Living an (un)balanced life

March 3, 2016

There are hundreds of articles out there offering solutions as to how to achieve a balanced life. Most of these address the obvious work-life ratio: how to be successful at work, a rock star mom, maintain healthy relationships, and fit in some personal R&R.

Here’s the thing: life will never be balanced. Ever. At least not for me.

I’ve learned that the perfect equilibrium I have tried so hard to achieve is just not attainable. And I’m okay with that. There are times when I feel the walls surround me, when I’m so overwhelmed that I want to bury under the covers, when I feel almost paralyzed by the number of things to DO. If I give it my all at work, I often feel guilty about not being home with my children. And, when I am home with them, my mind wanders to the other things I am neglecting: friendships, housework, exercise, the projects I still need to start. Rather than beat myself up about these feelings, I’ve started to just acknowledge them as they arise. This act alone has been tremendously helpful.

I’ve also started to incorporate a few steps that have allowed me to feel like I have a better handle on things:

  • Saying “No” more often. I have the tendency to over-commit to things: extra projects or favors, get-togethers, or volunteer work. I’d love to do all of these things, but there’s just not enough time. And, when I overextend myself, I end up feeling run down and resentful. It’s so easy to say “yes,” isn’t it? It’s difficult to admit when you just can’t take anything else on. But, your friends, colleagues, or whomever, will understand and they’ll get over it. They may even respect you for it in the end.
  • Choose wisely. How often have you agreed to do something only to regret it when the time rolls around? Before committing to something, I try to ask myself: Do I really want to do this? Will this make me happy? Am I needed? I also try to consider my priorities. If something conflicts with these then I’m not going to do it. For example, the girls and I have a special bedtime routine and I try not to miss it. So, I usually schedule things for after they have gone to sleep. And when I’m training for a race, I avoid alcohol so I’m not going to agree to go for drinks after work. Commit to things you actually want to do and maintain the routines and activities that you value.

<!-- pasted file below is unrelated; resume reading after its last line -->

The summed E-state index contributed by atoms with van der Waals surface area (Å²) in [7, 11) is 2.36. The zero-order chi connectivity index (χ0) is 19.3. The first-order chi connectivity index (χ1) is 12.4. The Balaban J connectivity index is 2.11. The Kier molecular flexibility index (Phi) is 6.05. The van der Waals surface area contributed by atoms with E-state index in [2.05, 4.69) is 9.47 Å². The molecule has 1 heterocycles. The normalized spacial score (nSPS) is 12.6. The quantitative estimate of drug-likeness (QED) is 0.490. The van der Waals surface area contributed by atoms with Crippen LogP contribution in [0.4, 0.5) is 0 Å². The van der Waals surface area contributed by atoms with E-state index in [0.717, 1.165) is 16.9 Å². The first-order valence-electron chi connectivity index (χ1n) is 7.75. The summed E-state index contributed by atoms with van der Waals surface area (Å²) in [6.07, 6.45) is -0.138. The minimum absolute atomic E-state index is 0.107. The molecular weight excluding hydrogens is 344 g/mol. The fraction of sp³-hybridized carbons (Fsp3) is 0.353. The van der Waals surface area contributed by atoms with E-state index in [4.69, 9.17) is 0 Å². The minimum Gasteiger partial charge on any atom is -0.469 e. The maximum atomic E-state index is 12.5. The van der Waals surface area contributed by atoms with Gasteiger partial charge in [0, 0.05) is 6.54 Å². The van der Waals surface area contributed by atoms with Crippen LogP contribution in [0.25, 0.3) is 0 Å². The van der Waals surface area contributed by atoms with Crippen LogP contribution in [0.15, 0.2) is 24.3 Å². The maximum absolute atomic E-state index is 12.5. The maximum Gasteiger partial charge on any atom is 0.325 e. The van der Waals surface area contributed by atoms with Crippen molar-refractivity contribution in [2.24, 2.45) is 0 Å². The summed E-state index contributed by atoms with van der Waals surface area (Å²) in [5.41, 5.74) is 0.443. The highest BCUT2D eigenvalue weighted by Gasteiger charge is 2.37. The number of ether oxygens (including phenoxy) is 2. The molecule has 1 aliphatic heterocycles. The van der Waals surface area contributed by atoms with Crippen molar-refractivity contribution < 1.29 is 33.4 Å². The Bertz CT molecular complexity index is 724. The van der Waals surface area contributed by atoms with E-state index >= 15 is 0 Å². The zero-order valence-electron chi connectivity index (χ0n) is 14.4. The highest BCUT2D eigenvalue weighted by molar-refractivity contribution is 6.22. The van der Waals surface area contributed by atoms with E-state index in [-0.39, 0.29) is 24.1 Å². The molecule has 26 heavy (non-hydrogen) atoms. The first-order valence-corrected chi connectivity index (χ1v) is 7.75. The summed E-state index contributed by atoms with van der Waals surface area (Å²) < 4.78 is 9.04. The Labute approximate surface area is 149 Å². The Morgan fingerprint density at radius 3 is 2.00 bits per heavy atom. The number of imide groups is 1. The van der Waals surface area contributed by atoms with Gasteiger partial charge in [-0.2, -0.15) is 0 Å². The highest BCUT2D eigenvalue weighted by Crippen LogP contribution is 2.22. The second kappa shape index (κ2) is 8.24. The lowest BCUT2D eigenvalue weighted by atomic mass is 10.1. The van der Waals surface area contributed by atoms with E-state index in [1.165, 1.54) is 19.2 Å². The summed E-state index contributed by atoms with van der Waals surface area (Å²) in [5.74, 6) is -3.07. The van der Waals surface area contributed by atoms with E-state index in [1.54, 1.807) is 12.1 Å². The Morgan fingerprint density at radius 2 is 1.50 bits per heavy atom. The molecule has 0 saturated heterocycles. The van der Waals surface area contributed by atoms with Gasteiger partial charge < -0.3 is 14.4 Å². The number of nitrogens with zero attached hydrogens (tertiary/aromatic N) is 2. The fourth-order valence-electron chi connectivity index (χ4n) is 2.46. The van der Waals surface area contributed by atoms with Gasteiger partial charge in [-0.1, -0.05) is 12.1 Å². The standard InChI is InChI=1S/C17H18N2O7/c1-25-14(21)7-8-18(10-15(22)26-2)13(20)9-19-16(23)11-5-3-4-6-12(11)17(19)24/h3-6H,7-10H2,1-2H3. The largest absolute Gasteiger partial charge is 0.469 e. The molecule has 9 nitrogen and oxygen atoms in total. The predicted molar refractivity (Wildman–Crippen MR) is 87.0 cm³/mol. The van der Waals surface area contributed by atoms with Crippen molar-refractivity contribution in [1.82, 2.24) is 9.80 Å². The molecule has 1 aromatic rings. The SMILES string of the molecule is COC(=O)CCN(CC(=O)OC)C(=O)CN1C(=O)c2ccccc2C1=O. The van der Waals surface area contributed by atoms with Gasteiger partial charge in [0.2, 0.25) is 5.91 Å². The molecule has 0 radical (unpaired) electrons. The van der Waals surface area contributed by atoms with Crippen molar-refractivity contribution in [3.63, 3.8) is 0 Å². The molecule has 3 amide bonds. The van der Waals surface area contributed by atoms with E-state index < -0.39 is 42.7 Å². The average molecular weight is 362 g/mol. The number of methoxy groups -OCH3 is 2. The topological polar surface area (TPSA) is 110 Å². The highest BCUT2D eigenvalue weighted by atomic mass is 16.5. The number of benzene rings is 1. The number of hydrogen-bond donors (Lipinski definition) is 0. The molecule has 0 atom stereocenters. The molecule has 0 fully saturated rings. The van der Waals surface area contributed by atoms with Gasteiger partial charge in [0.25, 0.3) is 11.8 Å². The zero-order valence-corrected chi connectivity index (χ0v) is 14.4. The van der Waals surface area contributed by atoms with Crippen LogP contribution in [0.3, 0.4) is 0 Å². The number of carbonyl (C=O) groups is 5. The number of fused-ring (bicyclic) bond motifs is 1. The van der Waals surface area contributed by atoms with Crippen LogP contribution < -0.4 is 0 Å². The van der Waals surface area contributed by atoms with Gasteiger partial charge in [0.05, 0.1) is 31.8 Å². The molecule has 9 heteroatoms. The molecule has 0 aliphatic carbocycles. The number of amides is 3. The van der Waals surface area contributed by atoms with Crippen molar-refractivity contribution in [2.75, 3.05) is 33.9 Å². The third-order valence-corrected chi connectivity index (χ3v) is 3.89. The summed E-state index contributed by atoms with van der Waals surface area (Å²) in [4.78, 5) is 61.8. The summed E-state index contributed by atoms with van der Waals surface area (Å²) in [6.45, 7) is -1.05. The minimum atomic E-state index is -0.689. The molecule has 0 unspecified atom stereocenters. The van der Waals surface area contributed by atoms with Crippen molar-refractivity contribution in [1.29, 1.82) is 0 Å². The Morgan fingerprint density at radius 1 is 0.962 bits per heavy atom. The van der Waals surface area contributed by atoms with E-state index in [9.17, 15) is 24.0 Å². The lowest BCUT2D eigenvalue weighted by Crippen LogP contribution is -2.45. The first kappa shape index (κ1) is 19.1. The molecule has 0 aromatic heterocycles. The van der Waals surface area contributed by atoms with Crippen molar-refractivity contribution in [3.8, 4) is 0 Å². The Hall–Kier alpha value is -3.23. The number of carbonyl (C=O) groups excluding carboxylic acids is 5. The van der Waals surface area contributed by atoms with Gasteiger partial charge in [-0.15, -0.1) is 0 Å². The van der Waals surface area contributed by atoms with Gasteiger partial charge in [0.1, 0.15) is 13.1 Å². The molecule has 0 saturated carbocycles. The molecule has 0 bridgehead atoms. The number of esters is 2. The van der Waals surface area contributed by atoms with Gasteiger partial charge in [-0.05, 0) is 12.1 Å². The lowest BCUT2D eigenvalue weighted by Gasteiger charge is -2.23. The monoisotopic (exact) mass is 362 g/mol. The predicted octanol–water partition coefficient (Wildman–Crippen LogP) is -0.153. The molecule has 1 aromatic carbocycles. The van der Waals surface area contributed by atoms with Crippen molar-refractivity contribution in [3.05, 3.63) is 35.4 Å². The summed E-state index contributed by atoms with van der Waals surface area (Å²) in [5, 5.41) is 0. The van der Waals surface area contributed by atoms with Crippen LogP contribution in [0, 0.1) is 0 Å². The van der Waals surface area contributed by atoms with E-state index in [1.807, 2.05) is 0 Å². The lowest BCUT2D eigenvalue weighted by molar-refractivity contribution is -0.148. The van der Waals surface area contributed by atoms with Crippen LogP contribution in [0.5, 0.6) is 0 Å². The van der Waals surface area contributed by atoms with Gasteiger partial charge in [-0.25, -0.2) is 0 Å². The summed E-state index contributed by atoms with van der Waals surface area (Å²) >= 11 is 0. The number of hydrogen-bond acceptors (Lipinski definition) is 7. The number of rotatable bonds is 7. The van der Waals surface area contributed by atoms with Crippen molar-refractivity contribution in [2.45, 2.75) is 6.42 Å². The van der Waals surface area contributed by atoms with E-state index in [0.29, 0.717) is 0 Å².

• Schedule ME time. I think we all can agree that this is important. It’s so easy to put our needs last. Life gets in the way. Personally, if I am feeling IN it, I will go for a run or workout. There’s nothing that shifts my mindset like exercise. It’s almost like hitting the reset button. I also plan things to look forward to each day or every week that will give me some joy. This can be little things: a glass of wine at the end of the day, a hot bath after the girls go down, a night out with my husband. Or bigger things: a massage or facial, a trip. If I have fun things on the horizon, it makes it easier for me to get through the less glamorous parts of my day.
  • Clean up my diet. I can sometimes fall into the trap of mindless eating especially when I am pressed with deadlines or feeling stressed. Inevitably, I just feel worse afterwards. I can’t control the challenges that arise each day, but I can control my actions and that includes what I choose to put into my body. Eating clean (i.e., getting lots of greens, proteins, and whole foods) boosts my energy. More energy = positive attitude = clarity and focus.

For me, all of these ideas are tied together by two things: values and happiness. What do I value in life? Will making this choice support my priorities? Is this relationship making me happy? Do I get fulfillment from doing this or do I feel guilty saying “no?”

Keep in mind that our lives are constantly evolving. As we all know, so much can change in a year or two. We are not always going to be the same person with the same needs and the same responsibilities down the road. That’s just not realistic. Our lives will transform and our priorities will evolve.

Personally, I don’t think the end goal should be to have all parts of your life in equal balance. Rather, acknowledge those moments when you feel you are being pulled in three different directions, pause, and consider the steps to take NOW that will bring enjoyment to your life and to the lives of those who matter to you.


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